Ruby Lodge Sheffield: NHS England “needs to think again” before closing child learning disability unit

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NHS England says the existing provision is “significantly under-used”.

Proposed changes to Ruby Lodge, a specialist children’s healthcare unit in Sheffield, would worsen support for children with severe learning difficulties and must be reconsidered, says UNISON.

Ruby Lodge, part of Sheffield Children’s Becton Centre, provides services for young people aged eight to 18, including residential stays with support from various mental health professionals.

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Staff say they have been told services will now be delivered in the community rather than in the bespoke unit, a plan which is currently being considered by NHS England.

Dr Jeff Perring, Medical Director at Sheffield Children’s NHS Foundation Trust, said: “We appreciate that this is a difficult time for our colleagues who have dedicated themselves to the care of these children. 

The Becton Centre for children and young people, which includes Ruby Lodge.The Becton Centre for children and young people, which includes Ruby Lodge.
The Becton Centre for children and young people, which includes Ruby Lodge.

“No decision has been made as to whether Ruby Lodge will close as an inpatient facility. We are currently investigating all future options.”

NHS England informed Sheffield Children’s NHS Foundation Trust that from April 1, 2024, they propose to change commissioning arrangements for inpatient learning disability patients under the age of 13. 

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Dr Perring added: “We are currently working to clarify the impact of this potential change on our Ruby Lodge facility … We will be working with our families, staff, NHSE and our Commissioning Hub to find an appropriate way forward.”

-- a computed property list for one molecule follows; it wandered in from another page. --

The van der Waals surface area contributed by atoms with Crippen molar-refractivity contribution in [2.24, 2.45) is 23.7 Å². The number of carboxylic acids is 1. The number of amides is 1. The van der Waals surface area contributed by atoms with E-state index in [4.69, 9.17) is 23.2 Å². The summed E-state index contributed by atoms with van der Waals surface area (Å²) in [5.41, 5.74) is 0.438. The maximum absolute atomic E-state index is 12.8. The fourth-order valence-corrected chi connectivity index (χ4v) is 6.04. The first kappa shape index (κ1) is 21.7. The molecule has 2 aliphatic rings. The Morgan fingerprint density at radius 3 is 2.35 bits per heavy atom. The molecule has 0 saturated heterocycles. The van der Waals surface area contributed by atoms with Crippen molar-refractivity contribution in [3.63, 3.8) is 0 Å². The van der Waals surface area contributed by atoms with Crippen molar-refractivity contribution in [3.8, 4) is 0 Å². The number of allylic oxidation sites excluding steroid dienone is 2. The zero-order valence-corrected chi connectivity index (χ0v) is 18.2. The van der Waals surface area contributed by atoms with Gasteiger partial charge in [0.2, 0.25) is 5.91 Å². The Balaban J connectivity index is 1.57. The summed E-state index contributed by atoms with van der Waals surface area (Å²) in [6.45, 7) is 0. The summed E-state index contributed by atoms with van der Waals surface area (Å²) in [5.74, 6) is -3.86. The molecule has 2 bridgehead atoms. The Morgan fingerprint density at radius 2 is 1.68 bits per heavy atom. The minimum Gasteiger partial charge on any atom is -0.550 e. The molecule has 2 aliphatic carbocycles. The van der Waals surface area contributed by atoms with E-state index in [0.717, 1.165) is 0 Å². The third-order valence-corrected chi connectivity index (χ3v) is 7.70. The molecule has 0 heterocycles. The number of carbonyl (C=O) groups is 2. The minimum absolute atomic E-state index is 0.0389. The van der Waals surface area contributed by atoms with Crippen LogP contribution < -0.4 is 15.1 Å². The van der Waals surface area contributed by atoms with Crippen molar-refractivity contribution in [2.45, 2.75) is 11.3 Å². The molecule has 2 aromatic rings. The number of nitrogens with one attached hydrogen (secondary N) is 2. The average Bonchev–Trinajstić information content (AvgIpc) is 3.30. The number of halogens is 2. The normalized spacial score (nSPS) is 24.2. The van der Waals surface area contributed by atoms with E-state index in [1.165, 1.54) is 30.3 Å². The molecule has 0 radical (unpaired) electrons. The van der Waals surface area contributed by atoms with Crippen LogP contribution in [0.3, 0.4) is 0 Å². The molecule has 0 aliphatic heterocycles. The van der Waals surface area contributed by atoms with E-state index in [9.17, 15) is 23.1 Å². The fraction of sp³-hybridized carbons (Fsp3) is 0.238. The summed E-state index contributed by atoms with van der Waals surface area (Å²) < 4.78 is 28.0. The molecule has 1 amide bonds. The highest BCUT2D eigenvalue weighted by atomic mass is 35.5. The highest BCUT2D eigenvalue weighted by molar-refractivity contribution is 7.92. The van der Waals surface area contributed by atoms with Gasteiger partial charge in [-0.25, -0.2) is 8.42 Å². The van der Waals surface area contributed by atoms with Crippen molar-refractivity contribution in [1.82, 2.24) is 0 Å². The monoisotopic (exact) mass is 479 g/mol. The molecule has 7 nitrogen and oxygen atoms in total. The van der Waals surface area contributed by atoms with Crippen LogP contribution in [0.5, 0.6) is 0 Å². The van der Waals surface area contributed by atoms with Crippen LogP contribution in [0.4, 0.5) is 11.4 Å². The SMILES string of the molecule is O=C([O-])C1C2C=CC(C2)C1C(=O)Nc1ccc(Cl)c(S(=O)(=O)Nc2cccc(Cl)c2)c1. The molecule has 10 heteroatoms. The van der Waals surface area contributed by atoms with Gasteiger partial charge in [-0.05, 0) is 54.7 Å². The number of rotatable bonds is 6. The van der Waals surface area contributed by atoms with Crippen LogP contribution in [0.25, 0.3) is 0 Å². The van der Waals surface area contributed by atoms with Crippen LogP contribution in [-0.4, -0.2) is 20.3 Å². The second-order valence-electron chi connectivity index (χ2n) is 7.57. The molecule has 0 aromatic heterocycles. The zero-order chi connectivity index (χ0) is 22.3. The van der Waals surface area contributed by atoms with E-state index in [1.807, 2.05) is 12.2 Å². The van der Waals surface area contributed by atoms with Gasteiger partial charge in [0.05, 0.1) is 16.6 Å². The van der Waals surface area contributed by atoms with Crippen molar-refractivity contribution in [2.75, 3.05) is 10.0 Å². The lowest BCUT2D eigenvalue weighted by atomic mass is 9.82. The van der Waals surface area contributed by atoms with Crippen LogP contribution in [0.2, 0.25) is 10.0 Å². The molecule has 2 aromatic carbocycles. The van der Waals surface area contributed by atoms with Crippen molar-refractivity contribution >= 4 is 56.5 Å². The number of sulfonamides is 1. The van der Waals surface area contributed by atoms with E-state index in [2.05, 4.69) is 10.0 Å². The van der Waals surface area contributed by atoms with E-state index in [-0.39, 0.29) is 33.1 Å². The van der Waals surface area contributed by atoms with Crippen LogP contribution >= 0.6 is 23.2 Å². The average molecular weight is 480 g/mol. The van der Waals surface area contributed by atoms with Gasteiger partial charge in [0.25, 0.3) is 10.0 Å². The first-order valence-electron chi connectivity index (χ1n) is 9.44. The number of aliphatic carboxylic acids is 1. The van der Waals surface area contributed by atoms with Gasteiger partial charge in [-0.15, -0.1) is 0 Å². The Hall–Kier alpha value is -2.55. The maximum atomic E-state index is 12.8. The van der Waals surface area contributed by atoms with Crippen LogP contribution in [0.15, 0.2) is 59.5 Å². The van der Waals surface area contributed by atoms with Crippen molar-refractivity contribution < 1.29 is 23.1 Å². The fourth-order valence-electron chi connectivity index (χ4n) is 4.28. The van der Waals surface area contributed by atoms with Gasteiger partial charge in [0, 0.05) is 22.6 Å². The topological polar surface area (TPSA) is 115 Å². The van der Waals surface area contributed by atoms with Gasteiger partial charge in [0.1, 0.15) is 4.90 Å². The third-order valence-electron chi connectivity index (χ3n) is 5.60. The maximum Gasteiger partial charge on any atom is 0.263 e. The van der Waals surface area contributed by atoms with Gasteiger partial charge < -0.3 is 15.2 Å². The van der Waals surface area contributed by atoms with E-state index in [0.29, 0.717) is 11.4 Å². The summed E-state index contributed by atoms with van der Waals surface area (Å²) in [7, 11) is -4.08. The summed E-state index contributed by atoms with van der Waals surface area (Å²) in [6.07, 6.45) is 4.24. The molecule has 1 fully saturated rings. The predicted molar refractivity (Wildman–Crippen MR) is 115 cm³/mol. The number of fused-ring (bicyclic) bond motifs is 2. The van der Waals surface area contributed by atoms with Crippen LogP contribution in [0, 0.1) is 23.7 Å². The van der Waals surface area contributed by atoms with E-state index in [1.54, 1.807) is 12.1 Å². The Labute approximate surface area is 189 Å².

Ruby Lodge is the only specialist learning disability facility within a children’s trust in the country, and its closure would put a “huge burden” on staff, according to UNISON.

Charlie Carruth, UNISON Yorkshire and Humberside regional organiser, said: “Ruby Lodge is a specialist facility, caring not only for young people with severe learning difficulties but also providing invaluable support for parents and carers.

“Attempting to give that level of help in the community is totally unrealistic and puts a huge burden on staff who are being asked to deliver a service that simply isn’t feasible.

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“NHS England needs to think again about removing a facility that gives invaluable care to some of the most vulnerable young people across the country.”

NHS England says the existing provision is “significantly under-used”.

A spokesperson for NHS England North East and Yorkshire region said: “We asked the Trust, in their role as the lead provider, to develop plans for how it might benefit a wider group of local young people with complex mental health needs who are in need of specialist inpatient care.

“Any plans developed by the Trust would be subject to further discussions with staff, local young people and their families and other system partners.” 

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Ruby Lodge is one of three child and adolescent mental health wards provided by the Trust, but the only one with specialist learning disability provisions, with seven beds available.

Sue Highton, UNISON Sheffield community health branch secretary, said: “These proposals would put huge pressure on the dedicated health staff who provide a unique service that’s recognised across the country.

“The work of Ruby Lodge can’t be replicated in the community. The plans show a complete lack of understanding of how support is delivered and must be reconsidered urgently so young people get the care they deserve.”

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